This course is an introduction to the medical device field, with emphasis on the ways in which chemical engineering processes provide the foundation for many device-related therapies. The course involves the application of several fundamental chemical engineering principles, including those related to mass transfer, separations, and fluid flow, to devices used for extracorporeal therapies and other treatments. The first part of the course addresses the relevant physiology and pathophysiology serving as a foundation for subsequent clinical material. With the focus on extracorporeal devices, the interactions between blood and biomaterials in a general sense are also explored. The second part of the course assesses the extracorporeal treatment of kidney failure by dialysis, which is highlighted as the only long-term, device-based replacement therapy for terminal organ failure (end-stage renal disease). This analysis will not only consider the evolution of dialysis therapy from a technology perspective but also the forces that have shaped its development into a market generating annual revenue of nearly $100 billion on a global basis. In addition, extracorporeal support therapies used clinically not only for failure of other organs (namely the heart, liver, and lungs) but also systemic inflammation secondary to severe infection (sepsis) will be presented. The third segment of the course addresses industry-focused concepts pertaining to medical device development, including verification/validation, lean manufacturing, project management, and regulatory issues. Providing a real-world perspective based on broad experience in the medical device field, Ms. Michelle Chutka (see below) will lead this third part of the course.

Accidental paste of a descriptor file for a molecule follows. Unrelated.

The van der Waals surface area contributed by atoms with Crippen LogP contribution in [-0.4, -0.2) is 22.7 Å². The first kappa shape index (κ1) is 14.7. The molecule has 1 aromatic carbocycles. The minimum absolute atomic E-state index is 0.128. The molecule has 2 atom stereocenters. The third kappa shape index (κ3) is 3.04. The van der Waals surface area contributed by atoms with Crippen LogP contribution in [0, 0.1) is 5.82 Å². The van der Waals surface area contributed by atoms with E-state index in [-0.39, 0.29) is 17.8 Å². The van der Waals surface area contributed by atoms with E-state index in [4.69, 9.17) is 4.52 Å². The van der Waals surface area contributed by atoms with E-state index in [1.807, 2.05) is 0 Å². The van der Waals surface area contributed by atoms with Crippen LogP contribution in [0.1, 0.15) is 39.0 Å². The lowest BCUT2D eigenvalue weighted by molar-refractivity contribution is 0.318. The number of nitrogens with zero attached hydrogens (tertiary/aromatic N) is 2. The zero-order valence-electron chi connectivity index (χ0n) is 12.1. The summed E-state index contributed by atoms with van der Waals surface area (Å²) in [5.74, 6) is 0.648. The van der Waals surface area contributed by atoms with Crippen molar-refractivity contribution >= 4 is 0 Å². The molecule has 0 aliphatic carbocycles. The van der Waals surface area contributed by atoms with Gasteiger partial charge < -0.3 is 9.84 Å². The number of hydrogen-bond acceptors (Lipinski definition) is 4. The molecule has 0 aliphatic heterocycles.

While the above information will be presented didactically in online lecture format, deeper assessments of key aspects will be assigned on a regular basis for applied learning. In this regard, oral and written reports on a topic of each student's choosing (in lieu of examinations) are an important component of the class. An additional way in which students will gain practical knowledge is through a series of case studies over the course of the semester.